Security breaches are a fact of modern life. These days, it seems that every time an attack hits the news, companies redouble their efforts to prevent another one—only to find themselves facing an even more insidious threat the next time around. Despite media attention surrounding mega breaches in 2013 and 2014, 2015 is set to be another record-breaking year for cybercrime. It has become a high-stakes game of whack-a-mole—except, instead of hitting back at hackers, the victims themselves keep getting hammered.

The power of trust

With new threats to cloud, mobile and IoT devices on the horizon, organizations can expect even more attacks in 2016. Unfortunately, the favored strategy of prevention is no longer working. And that begs the question: if attempts to prevent attacks doesn’t thwart thieves, what does? While it may seem counterintuitive, for many organizations, the answer is transparency. When companies engage customers and partners in their security programs, it builds trust—and that trust has the power to stop criminals in their tracks.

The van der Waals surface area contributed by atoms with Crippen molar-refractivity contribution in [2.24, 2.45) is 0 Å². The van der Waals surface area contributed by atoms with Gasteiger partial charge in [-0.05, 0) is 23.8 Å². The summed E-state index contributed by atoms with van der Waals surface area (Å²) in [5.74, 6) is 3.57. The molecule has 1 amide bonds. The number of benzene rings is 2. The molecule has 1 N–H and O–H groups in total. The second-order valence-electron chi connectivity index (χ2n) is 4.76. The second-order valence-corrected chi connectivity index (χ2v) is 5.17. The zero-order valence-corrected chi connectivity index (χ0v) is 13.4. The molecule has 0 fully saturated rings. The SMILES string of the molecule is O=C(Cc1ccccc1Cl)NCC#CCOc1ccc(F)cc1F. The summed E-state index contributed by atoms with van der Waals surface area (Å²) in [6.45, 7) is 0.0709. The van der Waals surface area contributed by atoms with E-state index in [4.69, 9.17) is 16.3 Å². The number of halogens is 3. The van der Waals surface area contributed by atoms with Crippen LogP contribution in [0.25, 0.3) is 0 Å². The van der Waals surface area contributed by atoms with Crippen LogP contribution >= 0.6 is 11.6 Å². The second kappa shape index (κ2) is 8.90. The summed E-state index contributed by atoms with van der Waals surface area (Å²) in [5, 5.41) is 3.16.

The threats on the horizon

While mega breaches may get all the press, it turns out they’re not very lucrative for thieves. As the attention level for a single incident goes up, the price for the stolen information on the black market goes down. Way, way down. A record consisting of personal data taken in such a breach may fetch as little as $0.0001 on the dark web.

That’s one reason hackers are turning away from large, high-profile targets and training their sights on downstream attack vectors instead. If criminals can exploit security weaknesses in a third-party vendor, for example, they are often able to get their hands on data from a desired enterprise target (employee data, credentials, etc.)—all without attracting the attention they would have had they gone after the larger company directly.